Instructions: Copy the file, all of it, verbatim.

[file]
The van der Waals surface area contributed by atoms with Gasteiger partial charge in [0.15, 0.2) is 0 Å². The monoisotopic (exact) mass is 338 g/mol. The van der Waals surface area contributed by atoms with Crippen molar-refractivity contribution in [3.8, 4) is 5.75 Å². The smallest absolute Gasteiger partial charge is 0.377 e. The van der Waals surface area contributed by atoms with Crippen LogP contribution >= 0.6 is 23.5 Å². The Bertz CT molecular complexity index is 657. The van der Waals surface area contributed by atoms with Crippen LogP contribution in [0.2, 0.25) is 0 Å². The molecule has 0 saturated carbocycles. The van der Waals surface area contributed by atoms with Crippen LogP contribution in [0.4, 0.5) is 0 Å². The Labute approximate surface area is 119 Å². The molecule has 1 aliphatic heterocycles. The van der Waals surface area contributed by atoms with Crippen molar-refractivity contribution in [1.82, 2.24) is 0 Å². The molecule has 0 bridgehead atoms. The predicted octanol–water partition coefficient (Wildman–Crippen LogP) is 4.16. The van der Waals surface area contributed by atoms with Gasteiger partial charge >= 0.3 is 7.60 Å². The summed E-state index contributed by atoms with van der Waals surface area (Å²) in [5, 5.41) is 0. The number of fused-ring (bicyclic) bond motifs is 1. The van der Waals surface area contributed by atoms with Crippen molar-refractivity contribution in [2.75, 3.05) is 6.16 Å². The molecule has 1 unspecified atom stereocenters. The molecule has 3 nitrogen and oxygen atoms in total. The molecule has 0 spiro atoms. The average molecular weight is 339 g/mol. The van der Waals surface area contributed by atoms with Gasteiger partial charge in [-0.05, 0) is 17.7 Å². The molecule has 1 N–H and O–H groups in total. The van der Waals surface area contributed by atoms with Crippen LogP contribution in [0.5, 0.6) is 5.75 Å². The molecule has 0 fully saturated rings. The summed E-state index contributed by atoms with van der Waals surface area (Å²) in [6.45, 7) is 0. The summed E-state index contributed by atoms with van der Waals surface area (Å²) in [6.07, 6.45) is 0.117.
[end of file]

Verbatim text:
The van der Waals surface area contributed by atoms with Gasteiger partial charge in [0.15, 0.2) is 0 Å². The monoisotopic (exact) mass is 338 g/mol. The van der Waals surface area contributed by atoms with Crippen molar-refractivity contribution in [3.8, 4) is 5.75 Å². The smallest absolute Gasteiger partial charge is 0.377 e. The van der Waals surface area contributed by atoms with Crippen LogP contribution >= 0.6 is 23.5 Å². The Bertz CT molecular complexity index is 657. The van der Waals surface area contributed by atoms with Crippen LogP contribution in [0.2, 0.25) is 0 Å². The molecule has 0 saturated carbocycles. The van der Waals surface area contributed by atoms with Crippen LogP contribution in [0.4, 0.5) is 0 Å². The Labute approximate surface area is 119 Å². The molecule has 1 aliphatic heterocycles. The van der Waals surface area contributed by atoms with Crippen molar-refractivity contribution in [1.82, 2.24) is 0 Å². The molecule has 0 bridgehead atoms. The predicted octanol–water partition coefficient (Wildman–Crippen LogP) is 4.16. The van der Waals surface area contributed by atoms with Gasteiger partial charge >= 0.3 is 7.60 Å². The summed E-state index contributed by atoms with van der Waals surface area (Å²) in [5, 5.41) is 0. The number of fused-ring (bicyclic) bond motifs is 1. The van der Waals surface area contributed by atoms with Crippen molar-refractivity contribution in [2.75, 3.05) is 6.16 Å². The molecule has 1 unspecified atom stereocenters. The molecule has 3 nitrogen and oxygen atoms in total. The molecule has 0 spiro atoms. The average molecular weight is 339 g/mol. The van der Waals surface area contributed by atoms with Gasteiger partial charge in [-0.05, 0) is 17.7 Å². The molecule has 1 N–H and O–H groups in total. The van der Waals surface area contributed by atoms with Crippen LogP contribution in [0.5, 0.6) is 5.75 Å². The molecule has 0 fully saturated rings. The summed E-state index contributed by atoms with van der Waals surface area (Å²) in [6.45, 7) is 0. The summed E-state index contributed by atoms with van der Waals surface area (Å²) in [6.07, 6.45) is 0.117.